Street View: 27
Address: 46 High Street, Bloomsbury
In the first quarter of the nineteenth century, the six-stringed guitar was introduced into England and one of the best maker of such guitars was Louis Panormo. His father, Vicenzo Panormo (1734-1813), originally a violin maker from Sicily, came to London via France with his four sons. The whole family was musically minded and many Panormos found work in London as instrument makers, musicians, music publishers and composers. There were to begin with Vicenzo’s four sons, Francis (1763-1843), Joseph (1768-1837), George (1776-1852) and Louis (1784-1862), but the next generation, Ferdinand (c.1795-1882), Robert (c.1803-1873), Edward (1811-1891), George Lewis (1815-1877) and Angelina (1811-1900) were also involved in the world of music. George Lewis, the son of George, will figure later in the story of Louis’ business. Louis styled himself “the only maker of guitars in the Spanish style”. Whether that was true is debatable, but it made a good advertorial phrase and he had it printed above the elevation of his shop in the Tallis Street View.
The labels Louis put in his guitars included his address, so it is possible to trace were his shops were situated. The earliest label of 1816 puts him at 26 High Street, but he moved to number 46 in 1828 where he remained until c.1846-7. He also had shops at number 40 High Street (1829-c.1832-3), at 6 Greek Street (1837-1840) and a short-lived one at 22 Compton Street (1847). From 1847-c.1854 he worked from 31 High Street. Tallis calls it High Street, Bloomsbury, but it is now better known as St. Giles High Street. Although the labels suggest he started his career in 1816, the advertisement he had in Street View 27 claims that he had already been working for thirty years which would date the start of his career at ±1809. His daughter Angelina (also Angiolina) was baptised on 1 March 1812 (date of birth 19 July 1811) at St. Pancras Old Church which suggests another area of the city, athough no specific address is given. When daughter Anna Maria is baptised at St. Giles in the Fields on 5 September 1813, the address of 43 Mortimer Street is given, but it is unclear whether he ever had a shop there. The name of the mother of these two girls was Ann, but that is all I know about her. When the next daughter, Mathilda, is baptised, the mother is listed as Sarah and the address is High Street, which does correspond to the guitar labels. More children were born to Louis and Sarah and when addresses are given in the baptismal records, they correspond to those on the guitar labels. Why Louis married Sarah Sutton only in 1834, many years after the children were born, remains a mystery. We also know that he rented a stable in Falconbery Court from where some riding material was stolen in April 1836.(1)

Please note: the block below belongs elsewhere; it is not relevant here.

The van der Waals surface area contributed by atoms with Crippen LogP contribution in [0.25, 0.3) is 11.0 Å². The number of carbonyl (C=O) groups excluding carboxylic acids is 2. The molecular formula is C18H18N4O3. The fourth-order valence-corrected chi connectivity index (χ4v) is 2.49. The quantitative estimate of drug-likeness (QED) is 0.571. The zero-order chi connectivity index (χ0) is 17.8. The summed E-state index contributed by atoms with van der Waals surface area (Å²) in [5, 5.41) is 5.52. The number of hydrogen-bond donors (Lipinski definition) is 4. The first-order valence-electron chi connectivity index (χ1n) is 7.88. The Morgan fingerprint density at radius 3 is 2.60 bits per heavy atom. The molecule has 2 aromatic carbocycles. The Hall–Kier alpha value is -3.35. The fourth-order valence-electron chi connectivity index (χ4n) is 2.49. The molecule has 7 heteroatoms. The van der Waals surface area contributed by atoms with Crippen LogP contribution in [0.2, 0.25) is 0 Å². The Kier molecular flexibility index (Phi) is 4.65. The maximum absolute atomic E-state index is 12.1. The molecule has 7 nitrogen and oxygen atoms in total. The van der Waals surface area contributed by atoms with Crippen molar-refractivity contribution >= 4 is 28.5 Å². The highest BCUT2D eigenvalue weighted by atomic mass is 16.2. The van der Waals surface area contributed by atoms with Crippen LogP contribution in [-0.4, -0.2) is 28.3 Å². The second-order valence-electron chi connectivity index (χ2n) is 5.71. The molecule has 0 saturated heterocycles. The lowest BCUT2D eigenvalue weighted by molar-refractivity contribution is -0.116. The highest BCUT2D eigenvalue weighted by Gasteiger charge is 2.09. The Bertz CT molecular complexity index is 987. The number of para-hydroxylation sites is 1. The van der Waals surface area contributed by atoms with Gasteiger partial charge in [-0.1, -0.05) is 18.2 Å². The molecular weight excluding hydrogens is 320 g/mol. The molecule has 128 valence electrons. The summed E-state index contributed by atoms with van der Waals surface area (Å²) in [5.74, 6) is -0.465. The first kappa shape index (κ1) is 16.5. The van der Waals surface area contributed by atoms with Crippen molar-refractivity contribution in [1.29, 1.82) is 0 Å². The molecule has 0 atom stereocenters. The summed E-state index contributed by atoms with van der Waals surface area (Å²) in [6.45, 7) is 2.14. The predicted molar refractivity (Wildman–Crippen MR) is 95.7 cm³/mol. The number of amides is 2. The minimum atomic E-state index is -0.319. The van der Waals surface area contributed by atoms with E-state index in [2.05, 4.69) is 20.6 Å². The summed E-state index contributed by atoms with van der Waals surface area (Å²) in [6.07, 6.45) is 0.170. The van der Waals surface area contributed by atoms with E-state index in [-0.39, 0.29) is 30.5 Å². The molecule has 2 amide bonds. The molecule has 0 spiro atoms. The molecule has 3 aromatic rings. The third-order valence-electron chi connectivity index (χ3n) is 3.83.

Panormo’s guitars became quite famous and Major William Charles Yelverton wrote to Theresa Longworth,
“I forget whether guitar playing is one of your musical accomplishments; but having just heard of one of said instruments going for the sum which a music-seller in this town has pleased to offer for it, and which, I presume, is, according to trade custom, far under its value, I have persuaded the lady wanting to sell it to wait a day or two until I could hear from you whether you would promise to play the said guitar if I get it for you … I should have told you that the guitar was made by ‘Louis Panormo;’ not that I ever heard his name before, but they tell me he was a great man in his own line”.(2)
Two days later, the paper continues the letter conversation and Miss Yelverton wrote rather despondently “If you have got the guitar I will learn it, in the hope of doing something to please you, having hitherto failed in all my accomplishments”. Whether the Major bought the instrument and whether Theresa did indeed learn to play the guitar is unclear, but what is clear, is that Panormo’s name as a guitar maker was apparently highly regarded in Ireland from where Yelverton wrote his letter.
The famous Spanish guitarist Antonio Trinitario Huerta (1800-1874) had come to England in 1827 and played on a guitar made by Panormo. This seems to have been a mutual benificial arrangement; the famous guitarist using a guitar made by London’s famous guitar maker. Panormo published Huerta’s Divertimentos which were dedicated to his student, Louis’ daughter Angelina. She married Huerta in 1828 when she was only 17 years old and the couple lived in Paris for a while, teaching the guitar, she to the ladies, he to the men. But ten years later, Angelina was back in London with her children while Huerta lived – apparently separately – at Brighton.
In 1859, Louis, his wife Sarah and three of their children took the boat to New Zealand to settle in Orua Bay (close to Auckland). They were not the first of the family to emigrate; three sons and two daughters had gone to Australia in 1853, but later joined the rest of the family in New Zealand. Nephew George Lewis continued the business of musical instrument maker in St. Giles High Street and later at 87 St. John Street, Fitzroy Square and in Whitefield Street until his death in 1877.(3)
Information that has not been given a footnote, came from Gary Southwell, The Panormo Guitar and its Makers, London College of Furniture (1983; online here) and James Westbrook, “Louis Panormo: ‘The only Maker of Guitars in the Spanish Style'” in Early Music, vol. XLI, no. 4 (2013).
(1) Old Bailey Case t18360404-1029. Stolen: 3 saddles, 1 pair of traces, 1 pair of harnes, 1 breeching, 1 bridle, 1 pair of reigns, 1 martingale and 1 horse-cloth. Total value 79s.
(2) Freeman’s Journal and Daily Commercial Advertser, The Longworth-Yelverton Letters, 10 January 1863. Date of the actual letter not stated. See the Wikipedia pages for Yelverton and Longworth.
(3) England & Wales, National Probate Calendar (Index of Wills and Administrations), 1877.
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